Though we mourn — we must not murmur!

(John Angell James, "Sorrow for the Death of Friends")

"Naked I came from my mother's womb, and naked I will leave this life. The Lord gives, and the Lord takes away. Praise the name of the Lord! Job 1:21

When a holy and beloved object of our affection is removed by death, we ought to sorrow — humanity demands it, and Christianity, in the person of the weeping Jesus, allows it. The man without a tear, is a savage or a stoic — but not a Christian.

God intends when He bestows His gifts — that they should be received with smiles of gratitude; and when He recalls them — that they should be surrendered with "drops of sacred grief." Sorrow is an affection implanted by the Creator in the soul, for wise and beneficent purposes; and it ought not to be ruthlessly torn up by the roots — but directed in its exercise by reason and piety.

The work of grace, though it is above nature — is not against it. The man who tells me not to weep at the grave — insults me, mocks me, and wishes to degrade me! Tears are the silent, pure, sincere testimony of my heart to the excellence of the gift He gave in mercy; and in mercy, no doubt, as well as judgment, He has recalled.

But, though we mourn — we must not murmur. We may sorrow, but not with the passionate and uncontrolled grief of the heathen who have no hope. Our sorrow may flow as deep as we like — but noiseless and still, in the channels of submission.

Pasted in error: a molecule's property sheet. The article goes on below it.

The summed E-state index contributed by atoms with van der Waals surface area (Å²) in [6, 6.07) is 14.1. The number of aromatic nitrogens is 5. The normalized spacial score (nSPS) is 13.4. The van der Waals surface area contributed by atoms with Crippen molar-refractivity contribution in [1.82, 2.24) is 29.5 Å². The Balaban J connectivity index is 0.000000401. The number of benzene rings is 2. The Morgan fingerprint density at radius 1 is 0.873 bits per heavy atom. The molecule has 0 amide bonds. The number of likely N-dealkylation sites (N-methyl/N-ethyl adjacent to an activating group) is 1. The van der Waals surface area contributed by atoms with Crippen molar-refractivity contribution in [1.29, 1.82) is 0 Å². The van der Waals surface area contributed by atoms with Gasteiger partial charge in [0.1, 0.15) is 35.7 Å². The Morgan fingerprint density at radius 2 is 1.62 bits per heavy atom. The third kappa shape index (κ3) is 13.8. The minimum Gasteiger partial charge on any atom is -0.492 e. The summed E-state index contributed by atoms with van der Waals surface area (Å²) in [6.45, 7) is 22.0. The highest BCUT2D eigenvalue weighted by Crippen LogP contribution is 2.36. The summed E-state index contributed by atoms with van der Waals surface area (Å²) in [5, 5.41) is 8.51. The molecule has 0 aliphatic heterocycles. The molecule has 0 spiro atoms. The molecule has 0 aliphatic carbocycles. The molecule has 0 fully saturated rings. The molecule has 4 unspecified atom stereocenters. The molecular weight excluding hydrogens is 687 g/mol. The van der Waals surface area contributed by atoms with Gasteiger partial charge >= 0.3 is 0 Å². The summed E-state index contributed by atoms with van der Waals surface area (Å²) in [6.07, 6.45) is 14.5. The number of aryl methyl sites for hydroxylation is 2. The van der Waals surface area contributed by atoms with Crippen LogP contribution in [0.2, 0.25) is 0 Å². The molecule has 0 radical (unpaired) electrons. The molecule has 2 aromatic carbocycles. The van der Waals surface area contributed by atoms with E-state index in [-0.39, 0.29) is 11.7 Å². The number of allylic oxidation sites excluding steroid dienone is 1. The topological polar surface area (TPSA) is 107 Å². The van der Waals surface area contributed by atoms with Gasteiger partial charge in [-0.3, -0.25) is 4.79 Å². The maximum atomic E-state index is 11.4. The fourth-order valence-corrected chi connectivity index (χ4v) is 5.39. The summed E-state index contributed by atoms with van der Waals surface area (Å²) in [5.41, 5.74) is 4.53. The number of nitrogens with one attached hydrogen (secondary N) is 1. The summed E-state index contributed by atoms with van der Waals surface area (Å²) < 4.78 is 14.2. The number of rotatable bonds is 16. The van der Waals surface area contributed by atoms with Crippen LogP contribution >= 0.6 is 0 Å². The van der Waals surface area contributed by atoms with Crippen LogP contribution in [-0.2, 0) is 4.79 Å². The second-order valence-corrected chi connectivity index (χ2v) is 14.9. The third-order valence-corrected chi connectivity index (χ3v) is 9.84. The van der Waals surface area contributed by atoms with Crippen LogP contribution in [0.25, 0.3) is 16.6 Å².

It must be a sorrow so quiet as to hear all the words of consolation which our Heavenly Father utters amidst the gentle strokes of His rod.

It must be a sorrow so reverential as to adore Him for the exercise of His prerogative in taking away what and whom He pleases.

It must be a sorrow so composed as to prepare us for doing His will, as well as bearing it.

It must be a sorrow so meek and gentle as to justify Him in all His dispensations.

It must be a sorrow so confiding as to be assured that there is as much divine love in taking the mercy away, as there was in bestowing it.

It must be a sorrow so grateful as to be thankful for the mercies left, as well as afflicted for the mercies lost.

It must be a sorrow so trustful as to look forward to the future with hope, as well as back upon the past with distress.

It must be a sorrow so patient as to bear all the aggravations that accompany or follow the bereavement, with unruffled acquiescence.

It must be a sorrow so holy as to lift the prayer of faith for divine grace to sanctify the stroke.

It must be a sorrow so lasting as to preserve through all the coming years of life, the benefit of that event, which, in one awful moment, changed the whole aspect of our earthly existence.